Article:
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After reading a question on the difference between pointers and references, I decided that I'd like to use references instead of pointers for my class fields. However it seems that this is not possible, because they cannot be declared uninitialized (right?).

In the particular scenario I'm working on right now, I don't want to use normal variables (what's the correct term for them by the way?) because they're automatically initialized when I declare them.

In my snippet, bar1 is automatically instantiated with the default constructor (which isn't what I want), &bar2 causes a compiler error because you can't use uninitialized references (correct?), and *bar3 is happy as larry because pointers can be declared uninitialized (by the way, is it best practice to set this to NULL?).

class Foo
{
public:
    Bar bar1;
    Bar &bar2;
    Bar *bar3;
}

It looks like I have to use pointers in this scenario, is this true? Also, what's the best way of using the variable? The -> syntax is a bit cumbersome... Tough luck? What about smart pointers, etc? Is this relevant?

Update 1:

After attempting to implement a reference variable field in my class and initializing it in the constructor, why might I receive the following error?

../src/textures/VTexture.cpp: In constructor ‘vimrid::textures::VTexture::VTexture()’:
../src/textures/VTexture.cpp:19: error: uninitialized reference member ‘vimrid::textures::VTexture::image’

Here's the real code:

// VTexture.h
class VTexture
{
public:
    VTexture(vimrid::imaging::ImageMatrix &rImage);
private:
    vimrid::imaging::ImageMatrix ℑ
}

// VTexture.cpp
VTexture::VTexture(ImageMatrix &rImage)
    : image(rImage)
{
}

I've also tried doing this in the header, but no luck (I get the same error).

// VTexture.h
class VTexture
{
public:
    VTexture(vimrid::imaging::ImageMatrix &rimage) : image(rImage) { }
}

Update 2:

Fred Larson - Yes! There is a default constructor; I neglected it because I thought it wasn't relevant to the problem (how foolish of me). After removing the default constructor I caused a compiler error because the class is used with a std::vector which requires there to be a default constructor. So it looks like I must use a default constructor, and therefore must use a pointer. Shame... or is it? :)

share|improve this question
    
"normal variables (what's the correct term for them by the way?)" you can call them 'stack variables' –  veefu Apr 10 '09 at 13:13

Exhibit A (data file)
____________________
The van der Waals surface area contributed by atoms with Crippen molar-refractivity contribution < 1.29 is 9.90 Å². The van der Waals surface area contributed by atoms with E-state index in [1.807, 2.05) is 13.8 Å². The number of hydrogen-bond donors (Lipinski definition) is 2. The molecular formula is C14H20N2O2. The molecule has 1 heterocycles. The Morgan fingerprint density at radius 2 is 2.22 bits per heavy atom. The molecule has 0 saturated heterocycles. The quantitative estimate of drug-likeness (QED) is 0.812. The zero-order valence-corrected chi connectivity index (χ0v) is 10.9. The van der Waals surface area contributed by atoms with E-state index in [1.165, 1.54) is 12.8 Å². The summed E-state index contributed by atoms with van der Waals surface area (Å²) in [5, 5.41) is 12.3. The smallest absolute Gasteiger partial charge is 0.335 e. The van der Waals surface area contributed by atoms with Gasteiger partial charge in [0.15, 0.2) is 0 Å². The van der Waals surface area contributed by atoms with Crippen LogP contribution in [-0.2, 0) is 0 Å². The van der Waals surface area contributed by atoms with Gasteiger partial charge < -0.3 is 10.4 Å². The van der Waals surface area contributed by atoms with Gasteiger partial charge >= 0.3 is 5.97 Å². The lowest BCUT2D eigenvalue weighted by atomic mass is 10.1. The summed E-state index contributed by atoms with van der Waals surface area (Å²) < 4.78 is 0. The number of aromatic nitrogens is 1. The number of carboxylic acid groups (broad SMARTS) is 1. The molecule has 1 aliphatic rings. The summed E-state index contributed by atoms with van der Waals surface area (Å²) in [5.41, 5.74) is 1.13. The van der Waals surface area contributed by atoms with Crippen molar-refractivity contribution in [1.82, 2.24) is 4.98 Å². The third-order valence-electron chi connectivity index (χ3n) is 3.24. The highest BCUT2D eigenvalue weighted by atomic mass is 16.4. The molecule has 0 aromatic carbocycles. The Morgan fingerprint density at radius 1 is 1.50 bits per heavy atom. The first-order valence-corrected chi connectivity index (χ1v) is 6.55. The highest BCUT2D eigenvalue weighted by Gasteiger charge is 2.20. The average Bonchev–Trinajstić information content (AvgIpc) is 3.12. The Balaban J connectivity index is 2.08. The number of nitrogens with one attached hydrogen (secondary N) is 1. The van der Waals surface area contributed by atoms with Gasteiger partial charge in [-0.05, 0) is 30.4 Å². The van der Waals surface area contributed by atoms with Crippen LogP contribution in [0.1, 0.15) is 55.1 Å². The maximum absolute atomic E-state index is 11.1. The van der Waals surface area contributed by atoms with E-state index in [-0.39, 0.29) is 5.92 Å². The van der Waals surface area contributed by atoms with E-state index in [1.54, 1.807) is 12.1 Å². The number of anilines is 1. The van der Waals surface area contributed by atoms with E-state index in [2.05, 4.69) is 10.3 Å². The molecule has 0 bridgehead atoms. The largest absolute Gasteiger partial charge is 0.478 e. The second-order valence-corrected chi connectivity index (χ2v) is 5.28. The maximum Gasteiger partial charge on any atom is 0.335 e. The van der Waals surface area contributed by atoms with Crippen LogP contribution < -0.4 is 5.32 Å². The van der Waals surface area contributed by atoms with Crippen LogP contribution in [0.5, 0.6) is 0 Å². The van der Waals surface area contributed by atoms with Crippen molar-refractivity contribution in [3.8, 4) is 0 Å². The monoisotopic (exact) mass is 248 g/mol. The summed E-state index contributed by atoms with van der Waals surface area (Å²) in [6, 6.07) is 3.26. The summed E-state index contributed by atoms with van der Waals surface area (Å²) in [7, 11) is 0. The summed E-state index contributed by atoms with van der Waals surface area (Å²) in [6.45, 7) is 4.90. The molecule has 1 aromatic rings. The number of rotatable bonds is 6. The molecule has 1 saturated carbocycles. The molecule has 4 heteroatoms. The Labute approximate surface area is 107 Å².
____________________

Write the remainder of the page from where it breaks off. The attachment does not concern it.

"normal variables" --> "Primitive Data Types" –  Robert Apr 10 '09 at 13:19
    
primitive data types aren't the only normal variables... you can have user defined data types as normal variables too. –  Shree Apr 10 '09 at 13:20
    
Hmm, when I say "normal variables" I mean, "not a pointer and not a reference", so I'm referring to Foo::bar1 as a "normal variable" - is this what you guys are talking about? –  nbolton Apr 10 '09 at 13:22
    
you call it members, pointer member or reference member. –  Shree Apr 10 '09 at 13:30

6 Answers 6

up vote 10 down vote accepted

Answer to Question 1:

However it seems that this is not possible, because they [references] cannot be declared uninitialized (right?).

Right.


Answer to Question 2:

In my snippet, bar1 is automatically instantiated with the default constructor (which isn't what I want), &bar2 causes a compiler error because you can't use uninitialized references (correct?),

You initialize references of your class in your constructor's initializer list:

class Foo
{
public:
    Foo(Bar &rBar) : bar2(rBar), bar3(NULL)
    {
    }

    Bar bar1;
    Bar &bar2;
    Bar *bar3;
}


Answer to Question 3:

In the particular scenario I'm working on right now, I don't want to use normal variables (what's the correct term for them by the way?)

There is no correct name for them, typically you can just say pointers for most discussions (except this one) and everything you need to discuss will also apply to references. You initialize non pointer, non reference members in the same way via the initailizer list.

class Foo
{
public: 
  Foo()  : x(0), y(4)
  {
  }

  int x, y;
};


Answer to Question 4:

pointers can be declared uninitialized (by the way, is it best practice to set this to NULL?).